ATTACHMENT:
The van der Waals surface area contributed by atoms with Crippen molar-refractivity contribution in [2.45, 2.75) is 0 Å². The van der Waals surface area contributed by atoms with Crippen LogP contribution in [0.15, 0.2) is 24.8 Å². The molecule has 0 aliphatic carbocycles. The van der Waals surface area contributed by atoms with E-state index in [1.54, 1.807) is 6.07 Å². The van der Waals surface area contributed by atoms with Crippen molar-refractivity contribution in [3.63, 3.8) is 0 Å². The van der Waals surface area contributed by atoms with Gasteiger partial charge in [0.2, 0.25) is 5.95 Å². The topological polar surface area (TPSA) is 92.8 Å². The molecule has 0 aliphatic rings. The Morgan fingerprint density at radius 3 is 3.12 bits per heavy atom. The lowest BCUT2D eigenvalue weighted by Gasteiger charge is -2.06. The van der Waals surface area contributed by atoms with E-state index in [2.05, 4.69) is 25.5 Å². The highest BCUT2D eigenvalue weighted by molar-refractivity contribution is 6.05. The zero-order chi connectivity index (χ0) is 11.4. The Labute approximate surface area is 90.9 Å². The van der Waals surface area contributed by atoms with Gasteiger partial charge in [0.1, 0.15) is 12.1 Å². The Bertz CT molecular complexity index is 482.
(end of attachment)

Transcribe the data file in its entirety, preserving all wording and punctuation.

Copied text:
The van der Waals surface area contributed by atoms with Crippen molar-refractivity contribution in [2.45, 2.75) is 0 Å². The van der Waals surface area contributed by atoms with Crippen LogP contribution in [0.15, 0.2) is 24.8 Å². The molecule has 0 aliphatic carbocycles. The van der Waals surface area contributed by atoms with E-state index in [1.54, 1.807) is 6.07 Å². The van der Waals surface area contributed by atoms with Crippen molar-refractivity contribution in [3.63, 3.8) is 0 Å². The van der Waals surface area contributed by atoms with Gasteiger partial charge in [0.2, 0.25) is 5.95 Å². The topological polar surface area (TPSA) is 92.8 Å². The molecule has 0 aliphatic rings. The Morgan fingerprint density at radius 3 is 3.12 bits per heavy atom. The lowest BCUT2D eigenvalue weighted by Gasteiger charge is -2.06. The van der Waals surface area contributed by atoms with E-state index in [2.05, 4.69) is 25.5 Å². The highest BCUT2D eigenvalue weighted by molar-refractivity contribution is 6.05. The zero-order chi connectivity index (χ0) is 11.4. The Labute approximate surface area is 90.9 Å². The van der Waals surface area contributed by atoms with Gasteiger partial charge in [0.1, 0.15) is 12.1 Å². The Bertz CT molecular complexity index is 482.